HSIB and NHSR are jointly responsible for Safety Action 10 of the Maternity Incentive Scheme for trusts, which requires trusts to report 100% of qualifying cases to the Early Notification Scheme. As part of this work and the safety surveillance work, HSIB works with and shares information appropriately, within the context of our operational our independence, with NHSR, CQC and NHSEI and other national organisations that are working to improve maternity safety.
By sharing intelligence appropriately, national agencies can provide appropriate support targeted at the trusts where risks are emerging or elevated. Most importantly it enables identification of themes that require system level change and are outside of the ability of individual trusts to influence.
The Early Notification Scheme should be the means by which the length of time and legal expense required to reach settlement and compensation is reduced. Since it can take some years for the full extent of birth injury, and the financial and practical implications of this to the family, to be fully understood – any ENS must ensure that patients and families are not inadvertently penalised or disadvantaged financially for the true costs of care, by expedited settlement processes. Expanded ENS approaches also have the potential to produce information that can support system-wide intelligence about patient safety. This should not add to reporting burden for trusts.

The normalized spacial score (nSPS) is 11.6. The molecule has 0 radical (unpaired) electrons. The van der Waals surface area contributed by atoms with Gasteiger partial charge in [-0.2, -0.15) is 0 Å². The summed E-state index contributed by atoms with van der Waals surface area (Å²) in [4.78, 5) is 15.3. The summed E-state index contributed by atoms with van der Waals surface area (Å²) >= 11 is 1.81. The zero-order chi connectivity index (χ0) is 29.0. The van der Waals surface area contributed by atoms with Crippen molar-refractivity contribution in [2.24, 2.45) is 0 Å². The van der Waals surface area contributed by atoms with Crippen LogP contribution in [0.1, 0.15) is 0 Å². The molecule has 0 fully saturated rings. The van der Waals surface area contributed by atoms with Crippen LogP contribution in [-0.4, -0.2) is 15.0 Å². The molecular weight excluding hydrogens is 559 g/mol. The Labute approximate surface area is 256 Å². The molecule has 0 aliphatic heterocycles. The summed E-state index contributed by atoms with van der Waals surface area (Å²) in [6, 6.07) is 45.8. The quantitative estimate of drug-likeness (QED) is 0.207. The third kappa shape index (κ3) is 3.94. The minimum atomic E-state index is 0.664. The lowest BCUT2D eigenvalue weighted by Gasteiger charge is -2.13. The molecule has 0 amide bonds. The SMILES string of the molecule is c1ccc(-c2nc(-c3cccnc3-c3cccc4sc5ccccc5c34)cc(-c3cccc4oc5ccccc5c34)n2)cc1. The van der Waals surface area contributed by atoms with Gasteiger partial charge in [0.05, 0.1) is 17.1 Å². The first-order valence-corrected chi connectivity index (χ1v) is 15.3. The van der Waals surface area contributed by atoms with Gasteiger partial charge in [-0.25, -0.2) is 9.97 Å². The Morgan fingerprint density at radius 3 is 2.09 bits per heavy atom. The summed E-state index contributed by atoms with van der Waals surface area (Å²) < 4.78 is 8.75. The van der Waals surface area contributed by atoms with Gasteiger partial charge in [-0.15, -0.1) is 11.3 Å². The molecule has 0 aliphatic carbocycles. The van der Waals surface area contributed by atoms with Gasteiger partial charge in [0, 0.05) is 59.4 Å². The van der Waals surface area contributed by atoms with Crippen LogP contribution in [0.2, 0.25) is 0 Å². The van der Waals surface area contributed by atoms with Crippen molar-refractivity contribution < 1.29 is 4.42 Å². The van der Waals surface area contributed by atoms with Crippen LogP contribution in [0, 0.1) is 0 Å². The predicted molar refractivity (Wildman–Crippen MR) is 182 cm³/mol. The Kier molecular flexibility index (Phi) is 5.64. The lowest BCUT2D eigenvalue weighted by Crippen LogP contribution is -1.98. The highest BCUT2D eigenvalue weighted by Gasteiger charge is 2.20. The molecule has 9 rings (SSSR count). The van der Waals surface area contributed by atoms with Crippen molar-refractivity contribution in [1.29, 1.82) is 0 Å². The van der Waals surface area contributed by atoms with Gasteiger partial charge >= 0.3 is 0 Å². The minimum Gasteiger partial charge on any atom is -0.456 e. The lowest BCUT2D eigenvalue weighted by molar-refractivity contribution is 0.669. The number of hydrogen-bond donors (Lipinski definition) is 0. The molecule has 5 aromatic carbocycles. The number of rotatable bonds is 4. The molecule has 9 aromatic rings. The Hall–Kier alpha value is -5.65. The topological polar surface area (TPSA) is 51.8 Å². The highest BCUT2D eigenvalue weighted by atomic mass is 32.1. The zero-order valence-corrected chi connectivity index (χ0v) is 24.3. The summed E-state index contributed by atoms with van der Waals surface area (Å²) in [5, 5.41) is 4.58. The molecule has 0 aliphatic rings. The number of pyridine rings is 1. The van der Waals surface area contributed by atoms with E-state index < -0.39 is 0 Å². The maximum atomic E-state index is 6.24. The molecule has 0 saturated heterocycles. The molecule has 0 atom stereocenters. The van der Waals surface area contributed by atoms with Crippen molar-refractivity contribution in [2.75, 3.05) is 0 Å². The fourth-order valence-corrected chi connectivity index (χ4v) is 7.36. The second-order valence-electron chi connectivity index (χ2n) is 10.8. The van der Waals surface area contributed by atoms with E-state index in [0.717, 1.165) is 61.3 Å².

In the current clinical negligence system claimants, particularly in birth injury cases, seek to prove negligence of clinical practice of an individual person but this does not take into account the multiple systemic factors which increase the risk of errors in the delivery of care. This can dissuade healthcare professionals from speaking openly, because they can be blamed for consequences that have resulted from systemic pressures.
HSIB investigators generally experience NHS staff as open, honest and willing to share as much as they can about the circumstances of a patient safety incident. However, we have found, on occasions, that clinicians have been unwilling to speak candidly because they have been afraid of the implications of doing so, or because they themselves have been too distressed and traumatised as a result of the incident (which is a well-recognised phenomenon). These clinicians often report fearing blame by their trust, their professional regulator or even legal authorities. Also HSIB understands from medical indemnity providers that medical professionals often experience a coroner’s inquest as feeling like a fault-finding process.